The picnic shelter on the edge of Chavis Park had two tables lined with 80 Harris Teeter grocery bags when I biked by Sunday afternoon. Recca Eason and DeAndre McKnight, along with volunteers from a nearby homeless shelter, everyone wearing masks, offered freshly cooked turkey, warm on a nearby grill, and staples to passersby who were homeless or hungry.
Recca herself knew what it was like to be homeless. As someone who had struggled with significant health issues and lost two children, she knew what it was like to live out of her car, not know where the next meal was coming from, and bathe in a McDonald’s bathroom.
“I know how alone you can feel,” she told me when I stopped to ask questions. “I had no one to hold my hand and tell me it would ever be okay.”
To some extent, I've heard this sentiment to varying degrees from many people, especially older ones, during this extended period of necessary social isolation.
Fortunately, in the case of Recca, with the help of B & D Integrated Health Services and the faith of therapist Felipe Blue, she had not only turned her life around and gotten a fulltime job as a Personal Service Assistant this year, she and DeAndre had founded “U R Not Alone,” a community support program to assist people in finding housing, food pantries, mental health services and someone to listen.
Using donations from Harris Teeter and her paycheck to supplement the supplies, she and DeAndre served nearly 100 people a hot lunch on a warm Sunday afternoon and sent them away with one of the 80 bags of groceries they packed.
Let's face it. The news today is filled with stories of empty food banks, lost jobs and homes, increasing cases of COVID, and stories that will break your heart. However, there are stories that can melt it, too.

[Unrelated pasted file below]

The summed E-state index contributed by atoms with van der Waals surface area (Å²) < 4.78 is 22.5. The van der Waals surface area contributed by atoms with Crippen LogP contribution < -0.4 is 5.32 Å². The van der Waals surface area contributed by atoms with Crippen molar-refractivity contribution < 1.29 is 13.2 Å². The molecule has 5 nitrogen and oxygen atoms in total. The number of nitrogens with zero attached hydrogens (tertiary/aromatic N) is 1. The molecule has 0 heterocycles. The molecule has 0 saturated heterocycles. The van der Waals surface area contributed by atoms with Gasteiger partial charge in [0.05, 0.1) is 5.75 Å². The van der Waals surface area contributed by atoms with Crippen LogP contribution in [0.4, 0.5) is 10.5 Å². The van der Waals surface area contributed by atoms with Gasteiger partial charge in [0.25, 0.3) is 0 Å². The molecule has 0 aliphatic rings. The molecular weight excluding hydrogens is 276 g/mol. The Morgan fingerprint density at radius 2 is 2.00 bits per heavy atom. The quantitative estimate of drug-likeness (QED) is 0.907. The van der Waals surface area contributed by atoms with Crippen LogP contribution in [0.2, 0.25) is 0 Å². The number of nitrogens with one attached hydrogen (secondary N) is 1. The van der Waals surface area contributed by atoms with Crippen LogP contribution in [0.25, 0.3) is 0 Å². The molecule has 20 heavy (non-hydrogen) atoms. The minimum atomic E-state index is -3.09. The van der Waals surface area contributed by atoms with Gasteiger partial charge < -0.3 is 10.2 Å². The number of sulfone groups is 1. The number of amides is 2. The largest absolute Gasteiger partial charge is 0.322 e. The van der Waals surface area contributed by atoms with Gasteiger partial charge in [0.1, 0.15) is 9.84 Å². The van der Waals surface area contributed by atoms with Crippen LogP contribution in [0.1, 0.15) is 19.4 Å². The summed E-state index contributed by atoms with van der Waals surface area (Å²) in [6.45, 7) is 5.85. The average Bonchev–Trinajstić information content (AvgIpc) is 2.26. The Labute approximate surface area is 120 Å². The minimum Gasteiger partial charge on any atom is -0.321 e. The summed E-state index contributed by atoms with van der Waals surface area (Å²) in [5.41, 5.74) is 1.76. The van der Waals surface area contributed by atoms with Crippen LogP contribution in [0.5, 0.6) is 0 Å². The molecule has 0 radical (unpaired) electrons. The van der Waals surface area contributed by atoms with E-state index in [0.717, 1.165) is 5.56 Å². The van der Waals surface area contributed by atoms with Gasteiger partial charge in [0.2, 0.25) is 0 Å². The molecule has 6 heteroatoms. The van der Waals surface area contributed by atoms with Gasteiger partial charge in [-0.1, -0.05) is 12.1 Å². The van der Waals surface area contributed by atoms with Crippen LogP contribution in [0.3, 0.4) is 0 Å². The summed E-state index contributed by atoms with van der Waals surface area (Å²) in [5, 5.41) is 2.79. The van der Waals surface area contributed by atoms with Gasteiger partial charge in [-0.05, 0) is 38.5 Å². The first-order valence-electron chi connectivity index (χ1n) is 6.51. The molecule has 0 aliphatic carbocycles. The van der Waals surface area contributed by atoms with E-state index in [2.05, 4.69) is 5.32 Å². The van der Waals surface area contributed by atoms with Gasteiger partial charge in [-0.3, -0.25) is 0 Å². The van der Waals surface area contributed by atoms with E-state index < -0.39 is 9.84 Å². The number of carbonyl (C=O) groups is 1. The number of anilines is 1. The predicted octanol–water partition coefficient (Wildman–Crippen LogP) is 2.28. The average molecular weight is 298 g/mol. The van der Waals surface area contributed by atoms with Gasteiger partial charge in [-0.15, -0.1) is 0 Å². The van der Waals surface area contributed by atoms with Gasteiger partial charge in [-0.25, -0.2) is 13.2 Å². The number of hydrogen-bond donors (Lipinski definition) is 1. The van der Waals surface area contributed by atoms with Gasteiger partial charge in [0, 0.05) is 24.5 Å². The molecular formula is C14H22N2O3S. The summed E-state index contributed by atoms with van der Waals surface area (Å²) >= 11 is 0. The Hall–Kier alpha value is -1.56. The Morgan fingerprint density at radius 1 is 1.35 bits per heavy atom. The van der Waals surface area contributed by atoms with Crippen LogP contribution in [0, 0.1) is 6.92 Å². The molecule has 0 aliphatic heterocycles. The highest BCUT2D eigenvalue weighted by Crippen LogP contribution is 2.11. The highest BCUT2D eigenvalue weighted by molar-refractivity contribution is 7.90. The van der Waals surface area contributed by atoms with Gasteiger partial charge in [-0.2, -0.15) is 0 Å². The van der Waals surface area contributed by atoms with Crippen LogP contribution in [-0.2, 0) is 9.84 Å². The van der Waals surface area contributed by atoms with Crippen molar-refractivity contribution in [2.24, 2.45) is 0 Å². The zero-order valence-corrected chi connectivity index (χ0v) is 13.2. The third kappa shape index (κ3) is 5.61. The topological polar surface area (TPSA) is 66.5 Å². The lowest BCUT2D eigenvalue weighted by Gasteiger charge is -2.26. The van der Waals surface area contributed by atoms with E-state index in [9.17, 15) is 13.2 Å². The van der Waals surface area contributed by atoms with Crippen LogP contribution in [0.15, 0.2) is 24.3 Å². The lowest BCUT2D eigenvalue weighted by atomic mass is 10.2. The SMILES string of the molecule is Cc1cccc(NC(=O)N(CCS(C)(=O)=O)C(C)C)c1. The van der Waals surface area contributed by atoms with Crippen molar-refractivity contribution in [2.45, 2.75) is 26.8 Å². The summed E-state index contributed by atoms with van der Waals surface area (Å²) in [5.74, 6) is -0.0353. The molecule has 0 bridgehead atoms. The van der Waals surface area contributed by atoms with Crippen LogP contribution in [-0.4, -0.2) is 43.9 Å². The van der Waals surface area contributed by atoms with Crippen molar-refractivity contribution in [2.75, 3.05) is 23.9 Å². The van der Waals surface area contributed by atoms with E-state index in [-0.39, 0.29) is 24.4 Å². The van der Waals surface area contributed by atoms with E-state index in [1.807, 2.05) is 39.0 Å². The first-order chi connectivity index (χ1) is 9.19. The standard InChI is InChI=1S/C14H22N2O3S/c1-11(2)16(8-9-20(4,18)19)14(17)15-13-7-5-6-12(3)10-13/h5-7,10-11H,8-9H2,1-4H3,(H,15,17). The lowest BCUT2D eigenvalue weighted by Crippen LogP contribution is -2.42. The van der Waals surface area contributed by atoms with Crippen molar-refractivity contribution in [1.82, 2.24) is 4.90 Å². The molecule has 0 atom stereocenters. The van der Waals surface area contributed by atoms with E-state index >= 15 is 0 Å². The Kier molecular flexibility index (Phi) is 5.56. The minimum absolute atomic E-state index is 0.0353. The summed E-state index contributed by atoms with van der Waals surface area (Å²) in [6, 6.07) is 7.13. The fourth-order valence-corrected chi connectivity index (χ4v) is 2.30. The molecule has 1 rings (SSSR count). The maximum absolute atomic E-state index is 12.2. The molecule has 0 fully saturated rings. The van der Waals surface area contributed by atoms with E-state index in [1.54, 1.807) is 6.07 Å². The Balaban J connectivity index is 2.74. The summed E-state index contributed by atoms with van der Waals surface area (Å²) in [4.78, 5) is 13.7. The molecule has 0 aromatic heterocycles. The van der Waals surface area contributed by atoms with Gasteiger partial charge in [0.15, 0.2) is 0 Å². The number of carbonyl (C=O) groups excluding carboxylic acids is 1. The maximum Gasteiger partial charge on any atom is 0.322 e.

We know from personal experience, but also research, that focusing on what you have rather than what you don’t, may be one of the simplest ways to feel better. And like a muscle, this sentiment grows stronger with use.
In Recca and DeAndre's case, I could see that Felipe Blue's counseling and faith in them had lit a pilot light that led to a hot meal for many. The gratitude expressed to Recca and DeAndre by all those who received food on Sunday provided its own medicine.
With that in mind and knowing the enormous needs, not just material, that people in our communities have this year, might this story inspire a small, quiet effort of your own? Nothing can replace the joy of being with extended family at Thanksgiving; however, maybe doing something that will put your heart in the right spirit may have its own value.
Albert Einstein once famously said, “There are only two ways to live your life. One is as if nothing is a miracle. The other is as if everything is.”